First, for degree p=0 (piecewise constant, Box B-SPLine)

Afterwards, for degree p= 1, 2, ... :

We keep the same symbols with [1], which is quite popular, because we want the reader to browse through this thesis conveniently. In the software implementation of this method, however, we discourage the use of symbolizations and instead represent the variables with full names.

Knots define the boundaries of the model’s basis functions. They represent “switches” which turn “on” or “off” a certain piece of a B-SPLine basis function. In order to acquire the knots and the basis functions, a knot vector must be defined.

In order to improve efficiency and communication between members of GiGA Team, we define as

- “Knot Value Vector”: the whole set of non-decreasing coordinates (“knot values”).

- “Knot Vector”: the set of unique coordinates (“knots”).

For example, a knot value vector could be {0 1 1 1 2 2 3 3} where 0, 1, 1, 1, 2, 2, 3, 3 are the separate knot values. The corresponding knot vector is {0 1 2 3} where 0, 1, 2, 3 are the separate knots.

Let be the polynomial degree of the basis function. If the first and the last knots are repeated p+1 times, the knot value vector is considered “Open”, because it has C^{-1} Continuity on the edges, creating an open curve that is interpolatory at these points. If knot values are equally spaced, the knot value vector is considered “Uniform”. In CAD community, non-uniform, open knot value vectors are widely used. An example of such a knot value vector with p=2 is:

A knot value vector may contain integers or decimals. In fact, the actual numerical content of knot values is of no importance. What matters is the relative distance between them. This means a knot value vector can be multiplied by any number, or have a number added to every knot value and the resulting basis would still be the same.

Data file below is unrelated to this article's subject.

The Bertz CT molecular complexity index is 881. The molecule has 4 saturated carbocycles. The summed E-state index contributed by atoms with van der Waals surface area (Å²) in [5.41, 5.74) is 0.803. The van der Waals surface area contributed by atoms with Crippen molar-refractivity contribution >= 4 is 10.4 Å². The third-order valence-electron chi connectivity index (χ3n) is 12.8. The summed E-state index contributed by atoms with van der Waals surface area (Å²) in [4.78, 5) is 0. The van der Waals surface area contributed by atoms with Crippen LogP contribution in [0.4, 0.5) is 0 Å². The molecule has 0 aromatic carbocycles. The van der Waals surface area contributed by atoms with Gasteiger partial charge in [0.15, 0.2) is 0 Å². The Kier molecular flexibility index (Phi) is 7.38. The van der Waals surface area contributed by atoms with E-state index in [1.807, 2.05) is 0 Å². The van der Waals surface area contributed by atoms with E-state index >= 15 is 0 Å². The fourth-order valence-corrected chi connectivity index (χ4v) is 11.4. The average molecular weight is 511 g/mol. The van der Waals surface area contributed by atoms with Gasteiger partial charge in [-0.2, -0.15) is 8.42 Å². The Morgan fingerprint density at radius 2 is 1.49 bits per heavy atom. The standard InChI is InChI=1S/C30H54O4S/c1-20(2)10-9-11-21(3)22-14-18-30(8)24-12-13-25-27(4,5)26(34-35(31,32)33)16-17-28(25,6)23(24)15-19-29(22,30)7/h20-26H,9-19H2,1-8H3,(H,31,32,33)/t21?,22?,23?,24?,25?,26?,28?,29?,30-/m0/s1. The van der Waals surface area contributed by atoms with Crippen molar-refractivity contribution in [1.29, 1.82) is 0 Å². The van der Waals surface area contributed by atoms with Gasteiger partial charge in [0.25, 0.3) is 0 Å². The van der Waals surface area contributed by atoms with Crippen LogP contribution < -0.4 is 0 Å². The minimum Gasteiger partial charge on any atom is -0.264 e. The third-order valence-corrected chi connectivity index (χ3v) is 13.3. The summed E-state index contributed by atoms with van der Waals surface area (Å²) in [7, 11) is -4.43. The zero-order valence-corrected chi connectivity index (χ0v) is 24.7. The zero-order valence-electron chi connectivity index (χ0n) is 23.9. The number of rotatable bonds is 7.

In GiGA Team, we generally prefer to use knot value vectors that start from 0 and span by 1, as it is more convenient for the human mind to use an integer system.

B-SPLine basis functions are of full-tensor product nature. Consequently, it is easy to combine B-SPLines across different directions, in order to evaluate a multi-directional B-SPLine Shape function.

It is understood that all properties of B-SPLine basis functions in one direction are inherited by the multi-directional shape functions. As a result, thorough adaptation to one-directional B-SPLine basis function properties and techniques is very important for understanding multi-directional complex geometries.

According to “The NURBS Book” [3], B-SPLine basis functions possess the following important properties:

1. Local support:

2. In any given knot span, at most functions of order are non-zero.

3. Nonnegativity:

4. Partition of unity:

7. A non-periodicknot value vector that produces n functions of order p has n+p+1 knot values .

8. Every B-SPLine basis function shares support with 2p B-SPLines.

Local support means that basis functions are non-zero only in certain knot spans in parameter space. This can be expressed by:

Local support is a result of the recursive character of B-SPLines. For the creation of a B-SPLine function of degree p, two consecutive B-SPLine functions of order p-1 are used. For the creation of those consecutive basis functions, three consecutive functions of order p-2 are needed. Inductively, p+1 consecutive box basis functions are required.

Each box function has a support of one knot alue span. As a result, the support of the final basis function is defined by the union of the supports of the box functions, hence p+1 consecutive knot value spans.

In figure 2.5, the recursive character of B-SPLines is represented. The box functions, drawn in red, are required in order to build the linear basis functions, drawn in green. Linear functions are combined for the evaluation of quadratic (p=2) basis functions. Bear in mind that some linear and box functions are zero across the entire domain, but still contribute to the evaluation of the next-order B-SPLines.

In a similar fashion, a support can be defined with respect to knot values contributing to the creation of a B-SPLine basis function. These are the p+2 knot values that are contained in the knot value span support of the function. Both knot value span support and knot value support are necessary for the understanding of isogeometric methods.

Bear in mind that knot values can be repeated, thus forming trivial spans.